6. Marvin Bagley III – Prior to sustaining an injury, we loved the direction the Kings PF was headed in. That brief scope of work was enough to nudge him ahead of our #7

Rounding out the Top 12…

 

7. Michael Porter Jr. – Speculation is building on Porter, who missed the majority of the 2017-18 season at Missouri and has yet to play in an NBA game. With no timetable for his return, the five star recruit out of high school doesn’t have the stat lines to back it up, but that hasn’t stopped his Silver Prizm from reaching the $50+ mark.
8. Collin Sexton – Sexton suffers the misfortune of playing for a post-Lebron Cleveland Cavaliers team, but he has performed impressively so far, posting almost 15 points per game.
9. Shai Gilgeous-Alexander – The Canadian Point Guard from ‘The 6’ has wasted no time getting acclimated to the west coast. Strong defense and the ability to score earns him a well deserved spot in our top 10.
10. Rodions Kurucs – The Latvian small forward has come on strong as of late, and has played well in limited time this season. He’s posted 24 points twice this season, earning him recognition among collectors and speculators.
11. Lonnie Walker IV – Suffering a torn meniscus in preseason was a setback, but the Spurs love what they see in the shooting guard from the University of Miami. Recently posted a 34 point performance in G-League action.
12. Mo Bamba – The Orlando Magic big man has posted decent numbers in his rookie campaign, logging 1.4 blocks per game so far. It also doesn’t hurt that a friendship with a popular rapper has resulted in off-court attention for Mo.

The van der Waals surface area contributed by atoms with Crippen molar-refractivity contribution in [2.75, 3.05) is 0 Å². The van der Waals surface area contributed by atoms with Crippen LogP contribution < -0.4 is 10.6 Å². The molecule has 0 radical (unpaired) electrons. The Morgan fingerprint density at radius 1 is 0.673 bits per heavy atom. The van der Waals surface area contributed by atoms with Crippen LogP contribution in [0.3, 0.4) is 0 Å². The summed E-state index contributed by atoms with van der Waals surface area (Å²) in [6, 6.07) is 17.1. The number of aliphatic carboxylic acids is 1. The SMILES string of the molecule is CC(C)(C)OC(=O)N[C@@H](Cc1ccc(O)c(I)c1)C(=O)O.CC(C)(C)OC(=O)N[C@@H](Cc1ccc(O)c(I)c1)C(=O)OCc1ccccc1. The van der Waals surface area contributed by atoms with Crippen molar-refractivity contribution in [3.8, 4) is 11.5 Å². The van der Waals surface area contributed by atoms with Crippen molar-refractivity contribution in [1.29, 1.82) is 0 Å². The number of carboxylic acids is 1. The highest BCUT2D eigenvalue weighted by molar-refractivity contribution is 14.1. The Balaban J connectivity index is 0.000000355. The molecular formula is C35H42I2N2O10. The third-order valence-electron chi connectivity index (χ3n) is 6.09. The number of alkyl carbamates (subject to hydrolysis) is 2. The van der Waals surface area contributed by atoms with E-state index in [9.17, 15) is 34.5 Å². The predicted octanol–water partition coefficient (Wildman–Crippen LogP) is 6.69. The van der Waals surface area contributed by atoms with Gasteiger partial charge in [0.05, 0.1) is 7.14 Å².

Don’t Sleep on These Guys..

 

13. Wendell Carter Jr. – Carter has shown flashes of brilliance mixed with inconsistency under center for the Chicago Bulls. Still, a 28 point performance is noteworthy enough to find his way into our favorite sleeper pick.
14. Miles Bridges – The 12th overall pick of the draft finds his way into #14 on our list as a strong sleeper pick. The versatile small forward has all the athleticism to either erupt into a play maker or carve our a niche as a solid role player.
15. Allonzo Trier – The Knicks shooting guard has garnered attention coming off of the bench, warranting play time as the Knicks look to get young. Suffered a small set back with a hamstring injury a few weeks back.
15.  Robert Williams III – Drew attention with two blocks on Anthony Davis in a game back in December.  Strong flashes of defense and playing for a large market earns him considerations for our list.
17. Mikal Bridges – Playing along side Deandre Ayton, the small forward from Villanova has performed commendably, posting nearly eight points per game.
18. Anfernee Simons – He has displayed phenomenal talent at the preps, and has the athleticism to boot, but has yet do anything of importance at the NBA level during his rookie campaign. Still, we have the optimism and Pacific Northwest bias to land Simons a spot on this list.